The conservatism principle

This concept requires an accountant to record potential revenues to be generated by an organisation in a cautious manner, meaning that revenues should be recognised only when they are realised in terms of cash-inflows or when it is highly probable that they will be realised, the evidence of which is obligatory.

It also requires an accountant to be very vigilant in recognising the potential losses an organisation may incur, which can be dependent on the occurring or non-occurring of certain events. Accountants should recognise an expense/loss as soon as it is suspected that there will be probable outcomes that are non-favoring for the organisation.

The cost concept

This concept explains to an accountant how an asset is to be valued. By speaking, the term “valued” means what figures are recorded in the financial statements. An asset has always to be recorded at cost, meaning the cost incurred by an organisation, including its purchase value up to bringing it into the premises and making it ready to use. All costs and expenses incurred for the above shall be recognised as the cost of the asset and the same shall be recorded in the financial statement. The core of the concept is to provide an actual figure at which an asset is acquired and to prioritise the actual transaction value.

Revenue recognition principle

This principle explains that revenue is to be recognised only when it is probable that it will be earned by the organisation. Again, the word probable is in itself a debatable term; however, it solely depends on case to case and entity to entity whether a particular revenue is recognised or not. This principle is also required to be adopted in order to ensure that revenues are not recorded prematurely. For example, for an entity that is in the personal finance business (lending of loans, O/D’s), interest income on the loan given is subject to the realisation of EMIs, which are to be received gradually and over a period of time that can be highly uncertain. However, an organisation that is not into such business can recognise the interest income on the basis of interest certificates obtained from banks where they might have kept their deposits.

Consistency principle

Consistency simply means to strictly follow the adopted accounting principles and methods from one financial period to the next and to not change them unless and until it is required statutorily to do so or it is addressed that changing the methods will depict a more correct view of the financials for the organisation. Here are some key aspects of consistency in accounting:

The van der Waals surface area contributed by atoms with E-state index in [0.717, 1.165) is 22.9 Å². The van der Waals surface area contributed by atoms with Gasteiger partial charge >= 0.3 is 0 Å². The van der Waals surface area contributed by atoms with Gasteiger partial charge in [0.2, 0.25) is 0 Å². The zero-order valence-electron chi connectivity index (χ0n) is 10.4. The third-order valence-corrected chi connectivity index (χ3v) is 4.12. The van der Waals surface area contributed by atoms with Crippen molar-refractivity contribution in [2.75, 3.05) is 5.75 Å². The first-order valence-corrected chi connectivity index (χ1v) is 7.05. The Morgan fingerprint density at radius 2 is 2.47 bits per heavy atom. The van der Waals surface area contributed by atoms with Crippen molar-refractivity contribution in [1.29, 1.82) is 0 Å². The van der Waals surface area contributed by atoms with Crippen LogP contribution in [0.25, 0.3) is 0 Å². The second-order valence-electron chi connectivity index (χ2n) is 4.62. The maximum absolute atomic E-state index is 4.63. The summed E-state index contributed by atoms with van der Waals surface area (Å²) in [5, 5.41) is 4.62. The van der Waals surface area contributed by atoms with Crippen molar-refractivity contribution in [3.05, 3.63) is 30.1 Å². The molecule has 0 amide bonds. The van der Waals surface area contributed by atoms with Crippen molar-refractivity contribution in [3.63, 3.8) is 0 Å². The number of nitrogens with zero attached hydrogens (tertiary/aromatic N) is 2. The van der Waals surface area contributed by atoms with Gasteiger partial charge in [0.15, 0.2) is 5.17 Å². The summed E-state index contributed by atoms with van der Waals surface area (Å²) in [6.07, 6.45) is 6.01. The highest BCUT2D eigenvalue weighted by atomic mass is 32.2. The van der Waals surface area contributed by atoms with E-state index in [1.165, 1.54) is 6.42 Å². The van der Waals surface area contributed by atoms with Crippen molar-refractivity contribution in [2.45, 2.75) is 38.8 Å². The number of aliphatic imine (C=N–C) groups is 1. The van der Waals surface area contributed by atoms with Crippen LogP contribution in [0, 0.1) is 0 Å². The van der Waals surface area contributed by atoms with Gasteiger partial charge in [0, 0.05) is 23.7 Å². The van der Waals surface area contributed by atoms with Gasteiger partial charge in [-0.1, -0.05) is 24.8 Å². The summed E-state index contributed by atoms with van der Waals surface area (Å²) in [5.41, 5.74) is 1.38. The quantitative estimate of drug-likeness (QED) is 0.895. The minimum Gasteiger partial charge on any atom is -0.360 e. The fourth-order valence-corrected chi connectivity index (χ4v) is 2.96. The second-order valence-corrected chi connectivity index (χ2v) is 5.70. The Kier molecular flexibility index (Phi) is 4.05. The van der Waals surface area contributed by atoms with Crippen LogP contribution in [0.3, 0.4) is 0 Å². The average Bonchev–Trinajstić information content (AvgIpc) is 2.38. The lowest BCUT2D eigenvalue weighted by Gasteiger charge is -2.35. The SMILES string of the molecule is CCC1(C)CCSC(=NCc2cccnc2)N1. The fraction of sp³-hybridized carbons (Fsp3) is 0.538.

• Continuous application: Adhering to the same accounting policies, rules, and procedures consistently across all accounting periods allows for reliable and comparable financial reporting.
  • Disclosure of changes: If any changes are made to the accounting principles, methods, or estimates used, they should be disclosed in the financial statements along with a clear explanation of the reasons behind the change.
  • Statutory requirements: Changes enforced by statutory requirements, such as a change in tax laws or the adoption of new accounting standards, must be implemented.
  • Presentation of financial statements: Consistency is also crucial in the presentation of financial statements. Similar formats, classifications, and terminology should be used from period to period to ensure comparability.
  • Impact on comparability: Consistency enhances the comparability of financial statements, allowing users to assess the organisation’s financial performance and position over time and make informed decisions.
  • Reliability and credibility: Consistent accounting practices contribute to the reliability and credibility of financial statements. Users can have confidence that the information presented is accurate and consistent, facilitating meaningful analysis and decision-making.
  • Regulatory compliance: Consistency in accounting practices aligns with regulatory requirements and standards, ensuring compliance with applicable laws and regulations.
  • Internal control and audit: Consistent accounting policies facilitate effective internal control systems and audits, streamlining processes and enhancing the accuracy and transparency of financial reporting.

Objectivity principle

By the term “objectivity,” we mean to say that the financial statements prepared must not be prejudicial or based on some human judgements without any evidence to prove them. The figures in the financial statements should have objective evidence rather than mere facts, on which reliability cannot be established. Here are some key aspects of objectivity in financial reporting:

  1. Independence: Auditors and other professionals involved in the financial reporting process must be independent of the entity being reported on. This means that they should have no financial or personal interests that could impair their ability to provide an objective opinion on the financial statements.